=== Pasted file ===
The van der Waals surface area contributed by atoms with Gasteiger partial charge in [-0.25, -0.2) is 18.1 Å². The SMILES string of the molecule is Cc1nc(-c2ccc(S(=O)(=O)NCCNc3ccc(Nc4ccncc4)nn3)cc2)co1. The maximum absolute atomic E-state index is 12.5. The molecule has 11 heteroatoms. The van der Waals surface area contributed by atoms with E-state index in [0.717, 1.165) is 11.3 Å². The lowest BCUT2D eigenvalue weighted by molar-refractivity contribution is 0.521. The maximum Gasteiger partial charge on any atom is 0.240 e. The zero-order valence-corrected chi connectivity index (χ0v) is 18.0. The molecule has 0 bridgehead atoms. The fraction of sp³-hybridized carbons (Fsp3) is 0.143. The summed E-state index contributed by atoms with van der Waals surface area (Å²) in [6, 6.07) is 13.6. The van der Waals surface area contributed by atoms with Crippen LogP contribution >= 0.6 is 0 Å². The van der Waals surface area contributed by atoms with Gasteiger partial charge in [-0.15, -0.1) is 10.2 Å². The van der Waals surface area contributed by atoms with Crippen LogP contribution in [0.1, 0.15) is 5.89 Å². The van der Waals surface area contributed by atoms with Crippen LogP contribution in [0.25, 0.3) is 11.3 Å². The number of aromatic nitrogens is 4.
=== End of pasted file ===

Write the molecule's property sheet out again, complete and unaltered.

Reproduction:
The van der Waals surface area contributed by atoms with Gasteiger partial charge in [-0.25, -0.2) is 18.1 Å². The SMILES string of the molecule is Cc1nc(-c2ccc(S(=O)(=O)NCCNc3ccc(Nc4ccncc4)nn3)cc2)co1. The maximum absolute atomic E-state index is 12.5. The molecule has 11 heteroatoms. The van der Waals surface area contributed by atoms with E-state index in [0.717, 1.165) is 11.3 Å². The lowest BCUT2D eigenvalue weighted by molar-refractivity contribution is 0.521. The maximum Gasteiger partial charge on any atom is 0.240 e. The zero-order valence-corrected chi connectivity index (χ0v) is 18.0. The molecule has 0 bridgehead atoms. The fraction of sp³-hybridized carbons (Fsp3) is 0.143. The summed E-state index contributed by atoms with van der Waals surface area (Å²) in [6, 6.07) is 13.6. The van der Waals surface area contributed by atoms with Crippen LogP contribution >= 0.6 is 0 Å². The van der Waals surface area contributed by atoms with Gasteiger partial charge in [-0.15, -0.1) is 10.2 Å². The van der Waals surface area contributed by atoms with Crippen LogP contribution in [0.1, 0.15) is 5.89 Å². The van der Waals surface area contributed by atoms with Crippen LogP contribution in [0.25, 0.3) is 11.3 Å². The number of aromatic nitrogens is 4.